To everyone’s surprise, the Michigan women’s basketball team’s window of contention in the Big Ten opened a year early. Led by second-year coach Kim Barnes Arico, the Wolverines earned their third consecutive 20-win season, made serious noise against big-time opponents like Michigan State and LSU, and laid an encouraging foundation for the future. The most impressive part: it all happened in a year that began with some close to the program questioning Michigan’s ability to win more than a handful of Big Ten games.
With the season over and the Wolverines in recovery mode, the Daily grades Michigan’s seven main contributors and hands out a few awards.
Junior forward Cyesha Goree: As a sophomore, Goree averaged a measly 2.7 minutes per game. But going into her junior year, she knew that a team with no experience in the post would count on her perhaps more than anybody else, and responded in kind. Goree dropped 20 pounds over the offseason, and it took no time at all for the results to show. Thirteen double-doubles later, it’s hard to imagine what else she could have done to improve personally, and the fact that she now owns Michigan’s single-season rebounding record speaks for itself.
Junior guard Shannon Smith: After transferring to Michigan from North Carolina, by way of Trinity Community College in Texas, Smith was a relative unknown entering the season. Her talent was obvious, and it became quickly apparent that it would translate to on-court results even in an entirely new and unfamiliar setting. Smith did a good job of scoring early in the season before her less experienced teammates settled into their roles, and of allowing freshman guard Siera Thompson to shoulder the scoring load from the backcourt late in the season once the offense grew into its own. When she played with an equivalent amount of energy on the defensive end, Smith proved to be a game-changer — she finished tied for the team lead in steals with 45. The bottom line is that Smith is a dynamic offensive player who did an excellent job facilitating the Wolverines’ offense, and she’ll continue to grow throughout the rest of her career.
Freshman guard Siera Thompson: Call her a freshman, but Thompson played like an upperclassman in her first year. She drained a 3-pointer in each of Michigan’s 34 games, jockeyed with Smith for the title of leading scorer throughout the second half of the campaign and shot .419 overall from beyond the arc. After scoring 13.2 points per game in her freshman campaign, Thompson is already on pace to become one of Michigan’s all-time leading scorers. With the Wolverines’ offensive core all slated to return next season, Thompson could become even more prolific as a scorer and add to her game as a distributor — she also averaged just shy of three assists per game.
Sophomore guard Madison Ristovski: Only on a technicality is the sophomore guard not, by consensus, one of the country’s best 3-point shooters. Ristovski’s 54 makes on 116 attempts were plenty for the Wolverines but not enough to qualify for the national standings, which require an average of two made 3-pointers per game. Ristovski ran into issues with inopportune turnovers here and there, but all in all, her clutch presence as a sharpshooter was invaluable, and it’s easy to see her growing into a force to be reckoned with.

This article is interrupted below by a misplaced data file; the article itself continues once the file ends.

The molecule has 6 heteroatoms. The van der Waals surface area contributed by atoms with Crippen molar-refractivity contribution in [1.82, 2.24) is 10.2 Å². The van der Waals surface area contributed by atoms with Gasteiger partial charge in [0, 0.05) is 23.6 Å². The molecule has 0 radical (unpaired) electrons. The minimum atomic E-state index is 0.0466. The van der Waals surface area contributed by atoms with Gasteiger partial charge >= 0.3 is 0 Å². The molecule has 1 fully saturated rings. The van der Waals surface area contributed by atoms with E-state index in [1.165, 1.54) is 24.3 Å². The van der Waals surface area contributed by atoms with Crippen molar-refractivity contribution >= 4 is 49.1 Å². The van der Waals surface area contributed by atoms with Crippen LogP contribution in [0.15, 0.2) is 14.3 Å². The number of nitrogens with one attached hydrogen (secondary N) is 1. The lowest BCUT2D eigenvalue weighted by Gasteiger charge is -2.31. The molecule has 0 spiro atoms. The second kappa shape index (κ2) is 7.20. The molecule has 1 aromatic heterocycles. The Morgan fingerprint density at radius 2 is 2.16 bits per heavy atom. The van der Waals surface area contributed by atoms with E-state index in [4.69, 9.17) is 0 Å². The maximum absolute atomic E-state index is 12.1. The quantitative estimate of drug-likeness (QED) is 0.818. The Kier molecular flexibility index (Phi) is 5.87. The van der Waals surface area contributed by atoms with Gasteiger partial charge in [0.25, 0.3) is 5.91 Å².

Junior forward Nicole Elmblad: While her role may have been somewhat low-profile, Michigan’s season wouldn’t have been half as successful without Elmblad quietly directing traffic from the small forward position. Never animated and rarely the center of attention, the Academic All-American quietly averaged 11.4 points and 7.6 rebounds and held down the fort as Michigan’s only experienced returner.
Freshman guard Paige Rakers: Given her status as a role player (Rakers averaged less than 14 minutes per game), it’s hard to evaluate her on a full season. While she lacked the poise that made Thompson so impressive, Rakers was good for the occasional dramatic 3-pointer. She didn’t play enough to be consistently impactful, but will be a useful piece moving forward. Rakers doesn’t yet have the skill set to contribute on the level of Thompson, though to be fair, the bar Thompson set for freshmen is hardly one that even an above-average first-year player could be expected to reach.
Senior forward Val Driscoll: Driscoll is an interesting case, in that she was essentially a freshman experience-wise heading into her senior season. Scoring-wise, she seemed lost in the early going, but underwent a remarkable transformation midway through the season that saw her develop a real presence in the post, a beautiful mid-range jumper and a penchant for picking up blocks on the defensive end. While Goree typically overshadowed Driscoll at the forward position, the senior’s accomplishments are among the team’s most notable, and are certainly worth celebrating.
Head coach Kim Barnes Arico: Barnes Arico claimed at the beginning of the season that she fully expected the 2013-14 campaign to be a transition year for the Wolverines. It was an honest prediction, which makes the masterpiece Barnes Arico spun in 2013-14 all the more impressive. She’s starting to play with her recruits and her talent, and it’s clear that Barnes Arico has a vision for turning Michigan into a destination program. If this season is any indication, she’s headed in the right direction.
Most Valuable Player: Goree
Freshman of the Year: Thompson
Most Improved: Driscoll